The basic Monterey series featured two- and four-door sedans and hardtops. Dressier Mon­terey Custom Breezeways offered a pick of four-door sedan, two-door hard­top, or four-door hardtop. The sporty S-55 -- decked out with a bucket-seats-and-console interior -- started the year with just one Breezeway, a two-door hardtop, but added a four-door companion later in the model year.

"The window has three primary ad­van­tages, all equally valuable as far as we're concerned," Motor Trend pointed out in a test of a Monterey Custom sedan for its March 1963 issue. "There is, of course, more head room for rear seat passengers than with the window sloped in the regular manner. The window's roof overhang provides a generous sunshade for the rear seat. ... Finally, the window opens, operated by a dash control, and is very handy as a ventilation aid."

MT recommended opening one or both of the dash-controlled cowl vents and lowering the backlight only partway because, "We did find that to open the rear window all the way at highway speeds was to invite swirling, uncomfortable drafts."

Car Life was similarly impressed with the S-55 hard­­top coupe it tried. "About the styling of the current Mercurys, we can only say that the 'notch-back' rear window provides the best ventilation and rearward visibility we've yet found on a '63 car," it said, but added, "It does make the rear-end appear abnormally long."

While Ford engine choices began with a six and included smaller- displacement V-8s, Mercs now came with nothing less than a 390-cid V-8. The base version of this engine with a two-barrel carburetor, exclusive to Mercury, was rated at 250 bhp; with it, Motor Trend reported a 0-60-mph time of 11.3 seconds and a quarter-mile pass in 18.5 seconds.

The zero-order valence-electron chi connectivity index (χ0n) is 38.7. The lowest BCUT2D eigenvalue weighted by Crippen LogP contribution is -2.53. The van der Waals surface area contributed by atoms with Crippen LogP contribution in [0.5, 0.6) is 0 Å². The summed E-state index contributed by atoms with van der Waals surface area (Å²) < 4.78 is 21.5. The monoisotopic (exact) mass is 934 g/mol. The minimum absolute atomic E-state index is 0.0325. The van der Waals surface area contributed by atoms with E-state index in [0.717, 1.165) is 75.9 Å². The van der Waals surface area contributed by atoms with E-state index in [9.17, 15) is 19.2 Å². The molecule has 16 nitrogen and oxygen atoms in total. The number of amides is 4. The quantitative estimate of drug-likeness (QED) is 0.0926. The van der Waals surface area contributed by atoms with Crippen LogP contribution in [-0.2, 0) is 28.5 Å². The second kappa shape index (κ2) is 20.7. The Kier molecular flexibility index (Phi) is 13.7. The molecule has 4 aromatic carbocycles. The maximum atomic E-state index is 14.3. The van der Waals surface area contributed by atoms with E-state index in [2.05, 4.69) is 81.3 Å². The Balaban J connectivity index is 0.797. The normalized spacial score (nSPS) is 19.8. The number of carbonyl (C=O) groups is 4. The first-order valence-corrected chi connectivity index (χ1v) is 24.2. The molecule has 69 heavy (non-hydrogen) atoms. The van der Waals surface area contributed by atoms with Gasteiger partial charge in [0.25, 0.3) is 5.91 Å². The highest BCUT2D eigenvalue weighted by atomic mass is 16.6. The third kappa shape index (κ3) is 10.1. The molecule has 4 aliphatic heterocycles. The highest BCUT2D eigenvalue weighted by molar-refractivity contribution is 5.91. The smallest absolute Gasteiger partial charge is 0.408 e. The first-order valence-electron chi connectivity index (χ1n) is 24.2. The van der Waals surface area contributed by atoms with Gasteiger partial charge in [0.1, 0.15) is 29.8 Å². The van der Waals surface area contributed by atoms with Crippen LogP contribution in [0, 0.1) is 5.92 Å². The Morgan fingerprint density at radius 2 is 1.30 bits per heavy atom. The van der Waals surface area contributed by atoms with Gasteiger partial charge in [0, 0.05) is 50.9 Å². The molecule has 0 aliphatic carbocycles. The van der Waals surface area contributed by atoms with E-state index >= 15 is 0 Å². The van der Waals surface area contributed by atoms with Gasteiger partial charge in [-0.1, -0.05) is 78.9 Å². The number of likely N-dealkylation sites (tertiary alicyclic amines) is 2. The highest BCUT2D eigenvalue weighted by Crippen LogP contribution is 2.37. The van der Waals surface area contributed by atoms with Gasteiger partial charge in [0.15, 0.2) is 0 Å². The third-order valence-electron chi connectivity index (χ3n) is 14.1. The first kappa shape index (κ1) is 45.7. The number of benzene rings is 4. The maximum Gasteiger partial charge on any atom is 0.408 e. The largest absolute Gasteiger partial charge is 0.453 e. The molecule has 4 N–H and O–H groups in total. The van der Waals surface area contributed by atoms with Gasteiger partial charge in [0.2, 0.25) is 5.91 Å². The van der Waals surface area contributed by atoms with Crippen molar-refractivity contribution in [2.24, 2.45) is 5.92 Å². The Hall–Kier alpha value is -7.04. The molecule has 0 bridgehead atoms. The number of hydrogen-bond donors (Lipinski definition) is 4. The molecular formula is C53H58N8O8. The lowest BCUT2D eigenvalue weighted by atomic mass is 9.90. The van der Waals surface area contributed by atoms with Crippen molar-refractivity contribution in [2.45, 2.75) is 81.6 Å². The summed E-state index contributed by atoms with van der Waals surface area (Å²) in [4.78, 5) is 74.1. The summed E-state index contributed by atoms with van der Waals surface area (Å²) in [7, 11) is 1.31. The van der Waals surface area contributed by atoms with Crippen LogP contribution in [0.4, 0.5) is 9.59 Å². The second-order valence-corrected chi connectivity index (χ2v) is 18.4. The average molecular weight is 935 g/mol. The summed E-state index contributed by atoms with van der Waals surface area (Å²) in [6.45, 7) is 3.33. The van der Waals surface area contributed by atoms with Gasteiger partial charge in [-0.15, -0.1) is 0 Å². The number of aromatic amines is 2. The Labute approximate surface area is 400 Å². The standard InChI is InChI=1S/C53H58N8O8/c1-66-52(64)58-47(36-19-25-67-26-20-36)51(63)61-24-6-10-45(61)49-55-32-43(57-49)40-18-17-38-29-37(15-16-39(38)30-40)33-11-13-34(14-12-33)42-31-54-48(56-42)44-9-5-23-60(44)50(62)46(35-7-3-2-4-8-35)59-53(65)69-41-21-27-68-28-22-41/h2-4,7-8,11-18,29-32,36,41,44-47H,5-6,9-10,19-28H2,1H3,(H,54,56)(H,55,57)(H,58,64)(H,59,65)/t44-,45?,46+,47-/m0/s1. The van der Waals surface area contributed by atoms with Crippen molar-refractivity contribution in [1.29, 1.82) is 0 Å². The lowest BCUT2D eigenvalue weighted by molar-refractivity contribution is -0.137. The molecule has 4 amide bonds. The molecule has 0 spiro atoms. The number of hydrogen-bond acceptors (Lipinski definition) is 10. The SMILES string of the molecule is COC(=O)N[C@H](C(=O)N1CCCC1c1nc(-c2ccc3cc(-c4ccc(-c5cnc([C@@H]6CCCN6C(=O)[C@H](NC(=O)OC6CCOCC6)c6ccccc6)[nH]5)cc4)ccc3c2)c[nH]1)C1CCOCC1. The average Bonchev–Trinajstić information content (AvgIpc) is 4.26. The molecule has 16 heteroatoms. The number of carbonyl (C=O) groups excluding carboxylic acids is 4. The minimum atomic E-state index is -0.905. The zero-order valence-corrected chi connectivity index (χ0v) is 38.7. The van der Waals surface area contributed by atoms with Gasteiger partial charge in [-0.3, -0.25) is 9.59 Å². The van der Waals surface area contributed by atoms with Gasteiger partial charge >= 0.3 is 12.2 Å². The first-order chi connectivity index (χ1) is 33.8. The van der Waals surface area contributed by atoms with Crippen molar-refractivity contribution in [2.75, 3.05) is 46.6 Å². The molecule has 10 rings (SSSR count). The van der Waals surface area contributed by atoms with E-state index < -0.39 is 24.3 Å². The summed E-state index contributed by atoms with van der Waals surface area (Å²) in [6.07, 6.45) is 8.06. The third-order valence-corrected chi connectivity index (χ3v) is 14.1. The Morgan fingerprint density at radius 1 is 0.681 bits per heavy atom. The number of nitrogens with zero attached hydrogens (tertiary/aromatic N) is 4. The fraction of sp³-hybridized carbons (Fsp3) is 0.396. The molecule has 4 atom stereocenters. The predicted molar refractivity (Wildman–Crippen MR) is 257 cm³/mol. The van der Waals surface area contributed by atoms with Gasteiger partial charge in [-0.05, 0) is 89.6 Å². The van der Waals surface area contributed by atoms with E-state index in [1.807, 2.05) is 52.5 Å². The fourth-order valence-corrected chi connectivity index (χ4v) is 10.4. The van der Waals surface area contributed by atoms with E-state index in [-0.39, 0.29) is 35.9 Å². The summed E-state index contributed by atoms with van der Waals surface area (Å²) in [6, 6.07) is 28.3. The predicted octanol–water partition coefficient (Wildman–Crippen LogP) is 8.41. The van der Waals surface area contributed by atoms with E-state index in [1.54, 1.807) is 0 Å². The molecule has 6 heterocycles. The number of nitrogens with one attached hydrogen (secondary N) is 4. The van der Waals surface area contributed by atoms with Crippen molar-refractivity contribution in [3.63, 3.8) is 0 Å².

Standard in the S-55 (and optional in others) was a four-barrel job good for 300 bhp. Fitted with mechan­ical lifters, this same engine cranked out 330 horses in an available "Police Special."

Additionally, there were two 406-cid engines at 385 and 405 bhp. Then at midyear came the 427, which eventually replaced the 406. With a single four-barrel carb, the 427 made 410 bhp. The dual-quad variant raised output to 425 horsepower and blitzed the quarter mile in 15.1 seconds in Car Life's test.

Early in '63, Ford and Mercury added a second two-door hardtop to their big-car lineups, a shared "slantback" design Ford called the Sports Hardtop and Mer­cury dubbed the Maraud­er. Ford Galaxie 500 and 500/XL buyers flocked to this lower, leaner look, but patrons of the Monterey Custom and S-55 showed a slight preference for the Breezeway over the Maraud­er.

Total Mer­cury output fell by about 35,000 cars, but the full-sizers weren't to blame: Model-year assem­blies rose to 121,048 units, 76 percent of them Breezeways.

Keep reading to learn about the 1964 Mercury Breezeway.

For more information on cars, see:

1964 Mercury Breezeway

The 1964 Mercury Breezeway marked the company's 25th anniversary with a reshuffled roster of full-sized cars.